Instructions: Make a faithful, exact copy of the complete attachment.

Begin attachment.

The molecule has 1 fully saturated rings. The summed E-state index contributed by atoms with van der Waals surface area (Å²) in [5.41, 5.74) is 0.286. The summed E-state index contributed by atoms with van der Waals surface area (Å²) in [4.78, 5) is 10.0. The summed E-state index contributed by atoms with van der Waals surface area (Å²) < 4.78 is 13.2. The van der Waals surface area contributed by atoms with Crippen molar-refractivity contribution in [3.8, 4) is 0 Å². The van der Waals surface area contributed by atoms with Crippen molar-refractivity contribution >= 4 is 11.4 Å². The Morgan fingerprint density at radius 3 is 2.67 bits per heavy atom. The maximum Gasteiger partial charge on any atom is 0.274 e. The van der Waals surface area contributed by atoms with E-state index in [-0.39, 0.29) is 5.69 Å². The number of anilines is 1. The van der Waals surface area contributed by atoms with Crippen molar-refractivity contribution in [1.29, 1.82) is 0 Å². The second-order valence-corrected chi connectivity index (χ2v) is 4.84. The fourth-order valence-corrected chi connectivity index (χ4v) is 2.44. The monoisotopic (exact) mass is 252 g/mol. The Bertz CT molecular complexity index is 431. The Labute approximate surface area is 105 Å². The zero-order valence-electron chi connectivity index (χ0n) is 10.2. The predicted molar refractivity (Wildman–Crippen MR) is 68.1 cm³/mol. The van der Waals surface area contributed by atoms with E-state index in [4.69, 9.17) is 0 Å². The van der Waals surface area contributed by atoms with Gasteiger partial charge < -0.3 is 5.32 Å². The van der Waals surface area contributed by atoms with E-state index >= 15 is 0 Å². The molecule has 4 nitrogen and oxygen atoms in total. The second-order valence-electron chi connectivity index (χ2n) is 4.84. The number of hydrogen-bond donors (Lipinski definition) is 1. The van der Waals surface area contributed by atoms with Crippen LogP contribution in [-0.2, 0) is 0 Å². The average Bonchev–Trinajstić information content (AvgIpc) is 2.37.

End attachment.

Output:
The molecule has 1 fully saturated rings. The summed E-state index contributed by atoms with van der Waals surface area (Å²) in [5.41, 5.74) is 0.286. The summed E-state index contributed by atoms with van der Waals surface area (Å²) in [4.78, 5) is 10.0. The summed E-state index contributed by atoms with van der Waals surface area (Å²) < 4.78 is 13.2. The van der Waals surface area contributed by atoms with Crippen molar-refractivity contribution in [3.8, 4) is 0 Å². The van der Waals surface area contributed by atoms with Crippen molar-refractivity contribution >= 4 is 11.4 Å². The Morgan fingerprint density at radius 3 is 2.67 bits per heavy atom. The maximum Gasteiger partial charge on any atom is 0.274 e. The van der Waals surface area contributed by atoms with E-state index in [-0.39, 0.29) is 5.69 Å². The number of anilines is 1. The van der Waals surface area contributed by atoms with Crippen molar-refractivity contribution in [1.29, 1.82) is 0 Å². The second-order valence-corrected chi connectivity index (χ2v) is 4.84. The fourth-order valence-corrected chi connectivity index (χ4v) is 2.44. The monoisotopic (exact) mass is 252 g/mol. The Bertz CT molecular complexity index is 431. The Labute approximate surface area is 105 Å². The zero-order valence-electron chi connectivity index (χ0n) is 10.2. The predicted molar refractivity (Wildman–Crippen MR) is 68.1 cm³/mol. The van der Waals surface area contributed by atoms with E-state index in [4.69, 9.17) is 0 Å². The van der Waals surface area contributed by atoms with Gasteiger partial charge < -0.3 is 5.32 Å². The van der Waals surface area contributed by atoms with E-state index >= 15 is 0 Å². The molecule has 4 nitrogen and oxygen atoms in total. The second-order valence-electron chi connectivity index (χ2n) is 4.84. The number of hydrogen-bond donors (Lipinski definition) is 1. The van der Waals surface area contributed by atoms with Crippen LogP contribution in [-0.2, 0) is 0 Å². The average Bonchev–Trinajstić information content (AvgIpc) is 2.37.